When I saw Kim Kardashian arrive at the Met Gala this year, my first thought was: “Wow, she looks great.” By “great,” I’ve since realized, I subconsciously meant thin.
That’s because despite many years of self-help, I’ve been conditioned to perceive weight loss as objectively positive and aspirational. So when Kim teetered up the red-carpeted stairs in Marilyn Monroe’s Jean Louis dress and told livestream host LaLa Anthony that she lost 16 pounds in three weeks just to fit into it, I put down my bag of Doritos and stared at her in awe. I’ll admit it—instead of wondering whether that kind of weight loss is even safe for the human body, I was impressed in ways that made me feel like an impressionable tween all over again. I kept eating my chips eventually (you can’t take away my joy) but she left me thinking, “How did she do it? Can I do it, too?”
Khloe Kardashian, too, is suddenly noticeably slimmer. As seen in a recent series of beach snaps from her 38th birthday family trip, the former host of Revenge Body—a show where contestants strive to achieve a smaller figure—is not only thinner in her arms and face, but there is a drastic change in the size of her butt. This has lead many to speculate she’s had implants or fat transfers, possibly from the “Brazilian Butt Lift” that the family’s curvy rears helped popularize, surgically removed.
The Sun dubbed the two sisters “Kardashi-thin.” Social media is ablaze with proclamations that Kim and Khloe’s new figures signal “an end to the BBL era.” Just like that, the Kardashians have once again defined which body type is ‘popular’—and now they are actually a barometer of time. As Uncle Ben told Peter Parker: ‘With great power comes great responsibility’. How did we get here?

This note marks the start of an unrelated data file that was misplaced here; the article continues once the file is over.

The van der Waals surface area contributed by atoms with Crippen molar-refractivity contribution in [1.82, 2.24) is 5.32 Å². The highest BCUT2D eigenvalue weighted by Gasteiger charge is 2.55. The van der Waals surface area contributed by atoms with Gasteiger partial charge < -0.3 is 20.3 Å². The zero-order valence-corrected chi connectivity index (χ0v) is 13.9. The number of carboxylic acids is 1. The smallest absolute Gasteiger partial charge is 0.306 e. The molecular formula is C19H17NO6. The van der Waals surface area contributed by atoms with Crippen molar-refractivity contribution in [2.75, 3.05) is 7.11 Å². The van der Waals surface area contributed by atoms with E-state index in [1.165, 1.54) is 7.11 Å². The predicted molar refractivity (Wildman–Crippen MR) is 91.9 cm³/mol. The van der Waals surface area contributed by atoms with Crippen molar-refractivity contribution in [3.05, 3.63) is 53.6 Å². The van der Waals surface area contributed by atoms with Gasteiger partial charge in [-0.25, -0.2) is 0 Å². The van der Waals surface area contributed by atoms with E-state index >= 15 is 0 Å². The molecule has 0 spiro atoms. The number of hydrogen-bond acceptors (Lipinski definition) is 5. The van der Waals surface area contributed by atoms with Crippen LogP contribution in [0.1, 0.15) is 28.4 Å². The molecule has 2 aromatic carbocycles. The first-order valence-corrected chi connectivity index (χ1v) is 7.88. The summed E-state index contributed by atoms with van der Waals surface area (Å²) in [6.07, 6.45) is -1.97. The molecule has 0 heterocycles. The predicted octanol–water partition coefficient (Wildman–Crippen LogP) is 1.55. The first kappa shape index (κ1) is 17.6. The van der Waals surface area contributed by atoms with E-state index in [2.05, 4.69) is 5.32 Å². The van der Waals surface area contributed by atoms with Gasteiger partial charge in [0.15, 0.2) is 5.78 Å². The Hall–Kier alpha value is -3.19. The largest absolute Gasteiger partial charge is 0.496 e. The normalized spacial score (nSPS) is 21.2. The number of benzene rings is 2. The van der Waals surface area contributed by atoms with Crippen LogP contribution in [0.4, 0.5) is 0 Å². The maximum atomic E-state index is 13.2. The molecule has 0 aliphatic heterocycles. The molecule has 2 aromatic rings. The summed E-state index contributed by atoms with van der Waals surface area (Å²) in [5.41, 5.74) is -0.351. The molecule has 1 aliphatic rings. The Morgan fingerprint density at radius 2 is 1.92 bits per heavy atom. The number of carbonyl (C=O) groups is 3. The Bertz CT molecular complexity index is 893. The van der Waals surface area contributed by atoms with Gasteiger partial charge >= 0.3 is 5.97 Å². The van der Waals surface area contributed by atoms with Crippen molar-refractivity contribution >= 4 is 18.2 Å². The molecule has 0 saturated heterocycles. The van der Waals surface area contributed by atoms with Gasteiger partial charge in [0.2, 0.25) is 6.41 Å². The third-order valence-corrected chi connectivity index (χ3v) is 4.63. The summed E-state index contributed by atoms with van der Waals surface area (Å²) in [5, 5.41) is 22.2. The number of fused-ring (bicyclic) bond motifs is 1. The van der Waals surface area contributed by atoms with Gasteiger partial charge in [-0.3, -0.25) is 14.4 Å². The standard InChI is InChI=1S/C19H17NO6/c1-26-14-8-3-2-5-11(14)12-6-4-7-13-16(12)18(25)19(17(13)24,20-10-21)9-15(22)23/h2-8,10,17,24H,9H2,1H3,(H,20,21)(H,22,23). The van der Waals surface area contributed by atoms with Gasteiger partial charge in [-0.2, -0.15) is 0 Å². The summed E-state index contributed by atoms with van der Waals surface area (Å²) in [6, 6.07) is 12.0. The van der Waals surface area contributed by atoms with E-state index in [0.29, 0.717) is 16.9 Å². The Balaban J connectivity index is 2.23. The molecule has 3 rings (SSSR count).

I tried to go back and pinpoint the exact moment we became so fixated on the Kardashian body and I’ve landed on February 2012, when Kim joined Instagram. Before that, 32-year-old Kim was a few seasons deep on Keeping Up, and had come out with a series of fragrances and released a fitness DVD called Fit In Your Jeans By Friday. (Some things don’t change.) Two years later, she would release her Android game—one of the most successful game releases of all time—in which you could literally build the body of an up-and-coming socialite.
But it was Kim’s aptitude for the selfie that brought us in that much closer to the life we were already intrigued by. And her sisters have followed in her FaceTuned footsteps. Each Kardashian photo is like a hit of dopamine for the social media fiend and 10 years on, we still can’t get enough.
At their invitation, we’ve dedicated years to tracking the ups and downs of the Kardashian and Jenner faces, hair and measurements, which has sometimes lead to a strange sense of entitlement about their bodies. Let’s take a quick trip back to 2013. That year, a very pregnant Kim made her Met Gala debut as Kanye’s plus-one in the infamous “couch dress,” a floral gown by Riccardo Tisci for Givenchy that we later learned was given the thumbs-up by Anna Wintour, herself.
It was the height of meme culture, and within seconds the mom-to-be had been visually compared to a large piece of upholstered furniture only the elderly could love. Generally, body-shaming is off limits while women are creating life in their wombs, and yet somehow the internet (that’s us) felt extremely comfortable doing so because, in part by her own hand, Kim’s body had already become cultural fodder, a conduit for our own obsession with how we look.